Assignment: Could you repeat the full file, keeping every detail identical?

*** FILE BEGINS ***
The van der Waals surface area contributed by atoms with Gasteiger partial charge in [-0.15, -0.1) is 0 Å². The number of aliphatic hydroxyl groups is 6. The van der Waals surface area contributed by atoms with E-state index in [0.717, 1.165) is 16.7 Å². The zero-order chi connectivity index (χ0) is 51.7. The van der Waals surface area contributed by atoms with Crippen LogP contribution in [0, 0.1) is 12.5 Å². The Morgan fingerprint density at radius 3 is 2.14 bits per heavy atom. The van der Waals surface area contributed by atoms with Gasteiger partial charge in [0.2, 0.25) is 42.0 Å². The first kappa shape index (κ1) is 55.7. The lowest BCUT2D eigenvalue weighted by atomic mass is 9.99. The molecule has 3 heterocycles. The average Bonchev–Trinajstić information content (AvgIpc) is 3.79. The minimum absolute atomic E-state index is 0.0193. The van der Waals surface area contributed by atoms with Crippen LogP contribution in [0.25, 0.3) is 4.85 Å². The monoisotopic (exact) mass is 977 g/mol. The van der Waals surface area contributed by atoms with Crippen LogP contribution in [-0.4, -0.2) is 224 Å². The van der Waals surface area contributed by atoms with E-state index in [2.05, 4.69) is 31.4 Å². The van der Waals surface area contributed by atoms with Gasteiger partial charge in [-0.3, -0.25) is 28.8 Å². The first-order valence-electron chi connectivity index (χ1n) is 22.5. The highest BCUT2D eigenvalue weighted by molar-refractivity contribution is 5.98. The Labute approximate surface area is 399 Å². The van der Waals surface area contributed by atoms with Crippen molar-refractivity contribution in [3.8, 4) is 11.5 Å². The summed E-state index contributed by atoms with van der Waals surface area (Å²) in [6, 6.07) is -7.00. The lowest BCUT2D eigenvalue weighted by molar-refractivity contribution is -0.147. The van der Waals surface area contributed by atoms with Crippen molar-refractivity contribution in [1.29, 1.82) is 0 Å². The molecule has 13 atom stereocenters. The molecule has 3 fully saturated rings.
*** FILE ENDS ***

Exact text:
The van der Waals surface area contributed by atoms with Gasteiger partial charge in [-0.15, -0.1) is 0 Å². The number of aliphatic hydroxyl groups is 6. The van der Waals surface area contributed by atoms with E-state index in [0.717, 1.165) is 16.7 Å². The zero-order chi connectivity index (χ0) is 51.7. The van der Waals surface area contributed by atoms with Crippen LogP contribution in [0, 0.1) is 12.5 Å². The Morgan fingerprint density at radius 3 is 2.14 bits per heavy atom. The van der Waals surface area contributed by atoms with Gasteiger partial charge in [0.2, 0.25) is 42.0 Å². The first kappa shape index (κ1) is 55.7. The lowest BCUT2D eigenvalue weighted by atomic mass is 9.99. The molecule has 3 heterocycles. The average Bonchev–Trinajstić information content (AvgIpc) is 3.79. The minimum absolute atomic E-state index is 0.0193. The van der Waals surface area contributed by atoms with Crippen LogP contribution in [0.25, 0.3) is 4.85 Å². The monoisotopic (exact) mass is 977 g/mol. The van der Waals surface area contributed by atoms with Crippen LogP contribution in [-0.4, -0.2) is 224 Å². The van der Waals surface area contributed by atoms with E-state index in [2.05, 4.69) is 31.4 Å². The van der Waals surface area contributed by atoms with Gasteiger partial charge in [-0.3, -0.25) is 28.8 Å². The first-order valence-electron chi connectivity index (χ1n) is 22.5. The highest BCUT2D eigenvalue weighted by molar-refractivity contribution is 5.98. The Labute approximate surface area is 399 Å². The van der Waals surface area contributed by atoms with Crippen molar-refractivity contribution in [3.8, 4) is 11.5 Å². The summed E-state index contributed by atoms with van der Waals surface area (Å²) in [6, 6.07) is -7.00. The lowest BCUT2D eigenvalue weighted by molar-refractivity contribution is -0.147. The van der Waals surface area contributed by atoms with Crippen molar-refractivity contribution in [1.29, 1.82) is 0 Å². The molecule has 13 atom stereocenters. The molecule has 3 fully saturated rings.